Is m+z>0

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Is m+z>0

by amirhakimi » Wed Nov 06, 2013 8:15 am
Is m+z>0

(1) m-3z>0
(2) 4z-m>0

Answer is C

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by GMATGuruNY » Wed Nov 06, 2013 8:21 am
Is m+z > 0?

1) m-3z>0
2) 4z-m >0
Statement 1: m > 3z.
It's possible that z=1 and m=4.
In this case, m+z > 0.
It's possible that z=-10 and m=4.
In this case, m+z < 0.
INSUFFICIENT.

Statement 2: m < 4z
It's possible that z=1 and m=3.
In this case, m+z > 0.
It's possible that z=1 and m=-10.
In this case, m+z < 0.
INSUFFICIENT.

Statements combined:
One approach is to LINK together the inequalities.
Since 3z < m and m < 4z, we get:
3z < m < 4z
3z < 4z
0 < z.
Since z>0 and m > 3z, m > 0.
Thus, m+z > 0.
SUFFICIENT.

The correct answer is C.
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by [email protected] » Wed Nov 06, 2013 8:25 am
amirhakimi wrote:Is m+z>0

(1) m - 3z > 0
(2) 4z - m > 0
Here's another way to handle the two statements combined....

Target question: Is m + z > 0?

Statement 1: m - 3z > 0
There are several sets of numbers that meet this condition. Here are two:
Case a: m = 4 and z = 1, in which case m + z is greater than 0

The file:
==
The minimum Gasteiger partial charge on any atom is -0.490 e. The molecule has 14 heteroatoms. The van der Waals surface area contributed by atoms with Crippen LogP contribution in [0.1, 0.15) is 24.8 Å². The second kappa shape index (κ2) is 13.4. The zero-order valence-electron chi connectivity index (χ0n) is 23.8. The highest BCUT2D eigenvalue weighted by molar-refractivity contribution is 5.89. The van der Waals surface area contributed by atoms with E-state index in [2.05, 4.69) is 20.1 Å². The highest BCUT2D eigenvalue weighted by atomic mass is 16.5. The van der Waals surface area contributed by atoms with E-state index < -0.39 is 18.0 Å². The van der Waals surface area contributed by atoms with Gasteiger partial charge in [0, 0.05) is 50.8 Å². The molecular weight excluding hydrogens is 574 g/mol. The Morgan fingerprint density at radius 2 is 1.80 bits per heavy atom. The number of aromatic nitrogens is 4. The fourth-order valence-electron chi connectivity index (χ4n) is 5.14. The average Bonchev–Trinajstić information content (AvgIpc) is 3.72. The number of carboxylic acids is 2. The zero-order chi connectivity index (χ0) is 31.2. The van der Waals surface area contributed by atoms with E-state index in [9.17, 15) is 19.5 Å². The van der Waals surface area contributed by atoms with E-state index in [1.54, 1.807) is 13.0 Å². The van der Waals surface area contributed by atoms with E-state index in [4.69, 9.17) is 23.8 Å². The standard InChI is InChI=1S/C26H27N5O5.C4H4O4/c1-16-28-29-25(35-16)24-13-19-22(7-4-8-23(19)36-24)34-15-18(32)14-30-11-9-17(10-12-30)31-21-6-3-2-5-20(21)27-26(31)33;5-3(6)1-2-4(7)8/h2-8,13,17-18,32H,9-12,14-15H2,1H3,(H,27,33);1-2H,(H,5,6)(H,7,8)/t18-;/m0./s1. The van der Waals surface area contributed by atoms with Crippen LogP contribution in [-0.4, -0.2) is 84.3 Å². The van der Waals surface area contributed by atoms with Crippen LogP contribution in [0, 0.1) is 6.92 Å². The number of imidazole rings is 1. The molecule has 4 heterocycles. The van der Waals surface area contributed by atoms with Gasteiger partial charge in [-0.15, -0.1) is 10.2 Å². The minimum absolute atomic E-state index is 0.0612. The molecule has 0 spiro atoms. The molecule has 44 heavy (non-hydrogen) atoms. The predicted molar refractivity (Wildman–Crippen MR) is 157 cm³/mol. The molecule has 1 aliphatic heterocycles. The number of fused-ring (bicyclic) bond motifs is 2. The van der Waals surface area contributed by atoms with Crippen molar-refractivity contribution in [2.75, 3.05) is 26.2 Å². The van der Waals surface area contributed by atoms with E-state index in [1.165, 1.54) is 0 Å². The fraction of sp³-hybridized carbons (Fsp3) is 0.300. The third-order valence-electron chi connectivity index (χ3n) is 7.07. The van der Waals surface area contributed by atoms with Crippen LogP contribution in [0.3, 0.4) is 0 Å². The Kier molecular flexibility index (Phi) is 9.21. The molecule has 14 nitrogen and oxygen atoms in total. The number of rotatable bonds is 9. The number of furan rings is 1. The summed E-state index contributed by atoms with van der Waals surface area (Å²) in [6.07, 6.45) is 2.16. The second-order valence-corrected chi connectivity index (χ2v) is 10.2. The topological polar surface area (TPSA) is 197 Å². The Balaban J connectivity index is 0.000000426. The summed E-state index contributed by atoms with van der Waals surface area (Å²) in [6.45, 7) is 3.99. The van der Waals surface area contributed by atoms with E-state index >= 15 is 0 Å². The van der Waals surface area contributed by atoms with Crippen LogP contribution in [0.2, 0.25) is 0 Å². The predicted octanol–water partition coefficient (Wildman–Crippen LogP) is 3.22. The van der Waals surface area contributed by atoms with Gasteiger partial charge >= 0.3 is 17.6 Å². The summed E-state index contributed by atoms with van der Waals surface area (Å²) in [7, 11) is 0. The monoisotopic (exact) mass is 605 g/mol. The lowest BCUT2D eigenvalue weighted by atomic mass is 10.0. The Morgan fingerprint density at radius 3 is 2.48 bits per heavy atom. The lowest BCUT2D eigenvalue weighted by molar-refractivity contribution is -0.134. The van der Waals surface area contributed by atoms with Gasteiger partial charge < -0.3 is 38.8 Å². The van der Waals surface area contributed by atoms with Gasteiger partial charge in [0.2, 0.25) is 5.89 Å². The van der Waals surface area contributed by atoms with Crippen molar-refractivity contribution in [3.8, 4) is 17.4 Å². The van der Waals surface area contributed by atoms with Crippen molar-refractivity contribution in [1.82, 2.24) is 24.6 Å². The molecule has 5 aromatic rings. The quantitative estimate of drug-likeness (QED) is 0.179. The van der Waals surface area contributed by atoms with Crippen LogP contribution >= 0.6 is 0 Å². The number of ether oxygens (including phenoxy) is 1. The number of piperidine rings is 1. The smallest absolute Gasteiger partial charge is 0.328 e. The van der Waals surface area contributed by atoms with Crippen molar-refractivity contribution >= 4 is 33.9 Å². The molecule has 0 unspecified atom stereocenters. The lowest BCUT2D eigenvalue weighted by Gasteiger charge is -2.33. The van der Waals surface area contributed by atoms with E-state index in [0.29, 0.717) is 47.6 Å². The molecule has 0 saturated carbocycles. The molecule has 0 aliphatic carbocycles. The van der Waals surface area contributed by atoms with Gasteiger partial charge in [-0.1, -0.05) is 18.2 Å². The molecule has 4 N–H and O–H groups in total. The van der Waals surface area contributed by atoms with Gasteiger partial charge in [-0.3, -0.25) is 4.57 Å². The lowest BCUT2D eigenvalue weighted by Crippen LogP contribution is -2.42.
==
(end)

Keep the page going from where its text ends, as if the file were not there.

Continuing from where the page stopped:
Case a: m = 4 and z = -10, in which case m + z is not greater than 0
Since we cannot answer the target question with certainty, statement 1 is NOT SUFFICIENT

Statement 2: 4z - m > 0
There are several sets of numbers that meet this condition. Here are two:
Case a: m = 1 and z = 4, in which case m + z is greater than 0
Case a: m = -10 and z = 1, in which case m + z is not greater than 0
Since we cannot answer the target question with certainty, statement 2 is NOT SUFFICIENT

Statements 1 and 2 combined:
Rearrange statement 1 to get: -3z + m > 0
Statement 2: 4z - m > 0

Multiply both sides of -3z + m > 0 by 5 to get: -15z + 5m > 0
Multiply both sides of 4z - m > 0 by 4 to get: 16z - 4m > 0

Since both inequality signs are facing the same direction, we can ADD the two green inequalities to get: z + m > 0
Since we can answer the target question with certainty, the combined statements are SUFFICIENT

Answer = C

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